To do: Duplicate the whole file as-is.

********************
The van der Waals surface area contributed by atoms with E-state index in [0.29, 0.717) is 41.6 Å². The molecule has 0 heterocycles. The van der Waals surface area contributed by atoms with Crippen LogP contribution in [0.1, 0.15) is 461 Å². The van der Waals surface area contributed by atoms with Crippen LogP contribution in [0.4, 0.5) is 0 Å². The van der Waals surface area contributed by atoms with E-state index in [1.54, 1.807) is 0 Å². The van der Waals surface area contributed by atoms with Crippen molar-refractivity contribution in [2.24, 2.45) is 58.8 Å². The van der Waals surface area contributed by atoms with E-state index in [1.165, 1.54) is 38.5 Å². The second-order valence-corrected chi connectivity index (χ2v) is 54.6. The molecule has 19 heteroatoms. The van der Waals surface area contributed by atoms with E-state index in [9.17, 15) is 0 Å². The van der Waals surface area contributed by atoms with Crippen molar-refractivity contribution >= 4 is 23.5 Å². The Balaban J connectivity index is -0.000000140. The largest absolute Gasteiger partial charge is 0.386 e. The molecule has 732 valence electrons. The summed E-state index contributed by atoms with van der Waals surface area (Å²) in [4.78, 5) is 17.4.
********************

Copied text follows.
The van der Waals surface area contributed by atoms with E-state index in [0.29, 0.717) is 41.6 Å². The molecule has 0 heterocycles. The van der Waals surface area contributed by atoms with Crippen LogP contribution in [0.1, 0.15) is 461 Å². The van der Waals surface area contributed by atoms with Crippen LogP contribution in [0.4, 0.5) is 0 Å². The van der Waals surface area contributed by atoms with E-state index in [1.54, 1.807) is 0 Å². The van der Waals surface area contributed by atoms with Crippen molar-refractivity contribution in [2.24, 2.45) is 58.8 Å². The van der Waals surface area contributed by atoms with E-state index in [1.165, 1.54) is 38.5 Å². The second-order valence-corrected chi connectivity index (χ2v) is 54.6. The molecule has 19 heteroatoms. The van der Waals surface area contributed by atoms with E-state index in [9.17, 15) is 0 Å². The van der Waals surface area contributed by atoms with Crippen molar-refractivity contribution >= 4 is 23.5 Å². The Balaban J connectivity index is -0.000000140. The largest absolute Gasteiger partial charge is 0.386 e. The molecule has 732 valence electrons. The summed E-state index contributed by atoms with van der Waals surface area (Å²) in [4.78, 5) is 17.4.